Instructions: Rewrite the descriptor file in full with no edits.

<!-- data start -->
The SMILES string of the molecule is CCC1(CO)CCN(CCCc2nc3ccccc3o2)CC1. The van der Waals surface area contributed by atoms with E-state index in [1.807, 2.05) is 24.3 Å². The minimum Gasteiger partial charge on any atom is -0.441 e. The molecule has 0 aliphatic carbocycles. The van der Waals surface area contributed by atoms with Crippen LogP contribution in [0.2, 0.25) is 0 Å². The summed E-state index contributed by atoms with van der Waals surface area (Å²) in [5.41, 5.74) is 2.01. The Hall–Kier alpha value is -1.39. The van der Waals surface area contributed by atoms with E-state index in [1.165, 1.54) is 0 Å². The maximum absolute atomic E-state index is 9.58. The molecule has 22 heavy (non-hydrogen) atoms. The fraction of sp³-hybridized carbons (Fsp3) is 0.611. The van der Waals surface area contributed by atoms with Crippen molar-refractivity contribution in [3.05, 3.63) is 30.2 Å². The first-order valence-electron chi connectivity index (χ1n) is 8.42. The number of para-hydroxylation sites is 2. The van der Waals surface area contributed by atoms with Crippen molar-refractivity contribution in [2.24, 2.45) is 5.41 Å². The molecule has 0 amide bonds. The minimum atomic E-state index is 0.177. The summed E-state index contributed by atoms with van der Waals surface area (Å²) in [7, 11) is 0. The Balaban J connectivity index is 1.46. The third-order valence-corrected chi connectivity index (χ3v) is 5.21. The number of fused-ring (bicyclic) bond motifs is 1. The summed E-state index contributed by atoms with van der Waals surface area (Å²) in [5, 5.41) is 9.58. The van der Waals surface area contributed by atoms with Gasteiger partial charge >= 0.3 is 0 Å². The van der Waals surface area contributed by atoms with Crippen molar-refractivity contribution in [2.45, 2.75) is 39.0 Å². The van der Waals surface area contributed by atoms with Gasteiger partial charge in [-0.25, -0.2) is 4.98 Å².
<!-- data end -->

The SMILES string of the molecule is CCC1(CO)CCN(CCCc2nc3ccccc3o2)CC1. The van der Waals surface area contributed by atoms with E-state index in [1.807, 2.05) is 24.3 Å². The minimum Gasteiger partial charge on any atom is -0.441 e. The molecule has 0 aliphatic carbocycles. The van der Waals surface area contributed by atoms with Crippen LogP contribution in [0.2, 0.25) is 0 Å². The summed E-state index contributed by atoms with van der Waals surface area (Å²) in [5.41, 5.74) is 2.01. The Hall–Kier alpha value is -1.39. The van der Waals surface area contributed by atoms with E-state index in [1.165, 1.54) is 0 Å². The maximum absolute atomic E-state index is 9.58. The molecule has 22 heavy (non-hydrogen) atoms. The fraction of sp³-hybridized carbons (Fsp3) is 0.611. The van der Waals surface area contributed by atoms with Crippen molar-refractivity contribution in [3.05, 3.63) is 30.2 Å². The first-order valence-electron chi connectivity index (χ1n) is 8.42. The number of para-hydroxylation sites is 2. The van der Waals surface area contributed by atoms with Crippen molar-refractivity contribution in [2.24, 2.45) is 5.41 Å². The molecule has 0 amide bonds. The minimum atomic E-state index is 0.177. The summed E-state index contributed by atoms with van der Waals surface area (Å²) in [7, 11) is 0. The Balaban J connectivity index is 1.46. The third-order valence-corrected chi connectivity index (χ3v) is 5.21. The number of fused-ring (bicyclic) bond motifs is 1. The summed E-state index contributed by atoms with van der Waals surface area (Å²) in [5, 5.41) is 9.58. The van der Waals surface area contributed by atoms with Gasteiger partial charge >= 0.3 is 0 Å². The van der Waals surface area contributed by atoms with Crippen molar-refractivity contribution in [2.45, 2.75) is 39.0 Å². The van der Waals surface area contributed by atoms with Gasteiger partial charge in [-0.25, -0.2) is 4.98 Å².